Nonprofit organizations are an important part of every community. These groups include faith-based groups, parent associations, museums, homeless shelters, civil rights groups, colleges, and groups of many, many other kinds. All of them depend on volunteers, who serve as members of boards and communities, contribute their time to work projects, and raise funds for the organizations. As a foundation we have a special respect for these groups. Nearly all of the Foundation's grants are made to such organizations. They do the work that our mission calls on us to support: improving the human condition.
Our general policy, therefore, is to encourage volunteering by staff who are so disposed. (If you would like to get involved in volunteer work and would like help in finding opportunities, the Human Resources Department can provide it.) At the same time, we want to be sure that organizations with which staff are affiliated as volunteers have no unfair advantage in the competition for MacArthur grant support. It is important to avoid even the appearance of such an advantage.
Time: Ordinarily such volunteer work will be done outside of your Foundation schedule - that is, on personal time. If your volunteer work conflicts from time to time with your Foundation schedule, the policy is that your supervisor makes the judgment whether an absence can be accommodated and how it can be made up through work at other times. If the time away from Foundation work is more than a few hours, your supervisor will let Human Resources know about the arrangement made with you.
Serving on a Board: If you decide to serve on the board of directors of an organization, we ask that you list that fact on the conflict-of-interest disclosure form that you are asked to complete by the Legal Department. Since the organization could approach MacArthur for funding, it is important that your membership on the board be disclosed. And if your work at MacArthur puts you in a position to influence a decision by the Foundation on a grant request from the organization, our policy is that you must tell your supervisor of your affiliation and play no role in the decision. If you are not sure what course to take, please ask for guidance from your supervisor, the Vice President of your area or a member of senior management.
Fund-raising: As an employee of a major foundation you may confront especially delicate situations when you are asked to help with an organization's fundraising. You should feel free to provide such help, but our policy is that you should make it clear to the group that you are doing this as a personal activity and that you do not represent the Foundation or intend to approach the Foundation on behalf of the organization. If your name is listed on fundraising material, it is preferable that your MacArthur affiliation not be included, since it would strongly suggest that your presence indicates MacArthur Foundation endorsement.
Tables: The Foundation's policy is that ordinarily we do not buy tables at an organization's banquets or other events. Exceptions to this policy may be made by the Chicago Working Group (chaired by the Vice President and Secretary). Any request for an exception should be made through the appropriate Vice President to the Committee Chair. If, in your judgment, attending the event is a part of your duties as a MacArthur employee, then, with your supervisor's advance approval, you may buy a ticket and charge it to your department as you do other travel and entertainment expenses. You are free, of course, to attend any such event on your personal time and at your own expense.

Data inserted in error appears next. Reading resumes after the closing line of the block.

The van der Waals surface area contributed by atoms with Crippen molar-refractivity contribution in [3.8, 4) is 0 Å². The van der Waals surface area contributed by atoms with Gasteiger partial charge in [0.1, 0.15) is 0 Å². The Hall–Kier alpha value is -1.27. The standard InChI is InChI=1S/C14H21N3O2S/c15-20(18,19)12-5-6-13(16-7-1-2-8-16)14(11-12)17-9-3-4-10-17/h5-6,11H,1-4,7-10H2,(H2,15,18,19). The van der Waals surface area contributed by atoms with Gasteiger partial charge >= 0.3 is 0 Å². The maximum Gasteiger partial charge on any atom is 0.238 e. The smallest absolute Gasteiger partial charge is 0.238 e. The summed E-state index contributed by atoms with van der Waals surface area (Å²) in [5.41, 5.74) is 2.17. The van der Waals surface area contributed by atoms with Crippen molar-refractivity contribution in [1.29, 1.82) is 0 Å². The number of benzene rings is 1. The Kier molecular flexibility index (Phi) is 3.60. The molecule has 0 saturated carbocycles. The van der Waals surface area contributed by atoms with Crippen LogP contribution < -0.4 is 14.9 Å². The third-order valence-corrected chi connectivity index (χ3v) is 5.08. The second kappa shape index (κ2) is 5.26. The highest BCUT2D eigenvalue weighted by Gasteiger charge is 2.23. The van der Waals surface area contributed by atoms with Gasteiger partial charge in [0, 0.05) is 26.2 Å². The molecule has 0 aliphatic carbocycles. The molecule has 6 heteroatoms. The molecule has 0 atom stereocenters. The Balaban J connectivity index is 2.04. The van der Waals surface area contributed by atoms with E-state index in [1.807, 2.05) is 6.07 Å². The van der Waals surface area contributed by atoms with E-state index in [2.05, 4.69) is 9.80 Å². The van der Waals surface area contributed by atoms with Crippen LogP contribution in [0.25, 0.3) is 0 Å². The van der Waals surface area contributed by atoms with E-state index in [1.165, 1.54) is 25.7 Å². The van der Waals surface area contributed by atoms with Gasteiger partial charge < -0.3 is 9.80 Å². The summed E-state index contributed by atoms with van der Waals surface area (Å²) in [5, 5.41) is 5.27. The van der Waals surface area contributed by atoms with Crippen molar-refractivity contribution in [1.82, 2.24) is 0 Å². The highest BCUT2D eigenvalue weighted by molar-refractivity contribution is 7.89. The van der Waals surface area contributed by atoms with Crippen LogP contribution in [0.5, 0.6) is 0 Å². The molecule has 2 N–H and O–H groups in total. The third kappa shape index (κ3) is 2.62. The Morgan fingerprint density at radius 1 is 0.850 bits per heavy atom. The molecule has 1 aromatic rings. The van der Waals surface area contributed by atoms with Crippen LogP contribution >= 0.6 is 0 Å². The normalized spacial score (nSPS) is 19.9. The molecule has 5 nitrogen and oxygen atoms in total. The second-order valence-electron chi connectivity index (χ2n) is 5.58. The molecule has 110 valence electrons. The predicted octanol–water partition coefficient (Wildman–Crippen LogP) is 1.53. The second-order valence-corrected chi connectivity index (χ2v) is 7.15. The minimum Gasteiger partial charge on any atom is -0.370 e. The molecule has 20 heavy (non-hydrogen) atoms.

Speaking: Staff often accept invitations from organizations to speak. Our policy is that staff do not state positions on public issues as if the statement represented the position of the Foundation. We ask that in talking about the Foundation you base your remarks on the publicly stated mission and current guidelines. And if you are speaking at a fundraising event, it is important to make clear to the audience that you speak for yourself, not the Foundation. If you are uncertain about whether to agree to speak and for guidance on what to say regarding the Foundation, you should consult with the Vice President for Public Affairs or the General Counsel.
Politics: Sometimes a staff member is invited to serve on a civic task force or committee dealing with public policy issues. These are often excellent opportunities for useful community service, but they sometimes also have potential political meaning. If the subject to be addressed is related to the work of the Foundation, our policy is that the staff member must have the President's approval before agreeing to serve.
Very specific rules apply to partisan political work and election campaigns. For information on activities of this kind, see the Foundation's Policy Regarding Participation in Campaigns and Other Political Activity
On questions that are not covered in the policies, we ask you to bring them to your supervisor, who will in turn bring them to a vice president, if necessary. (Service with philanthropy affinity groups, for example, presents a special case.) The overall point is this: use your own good judgment as you volunteer, keeping a clear line between your role as a Foundation employee and your role as a private citizen acting for the public good.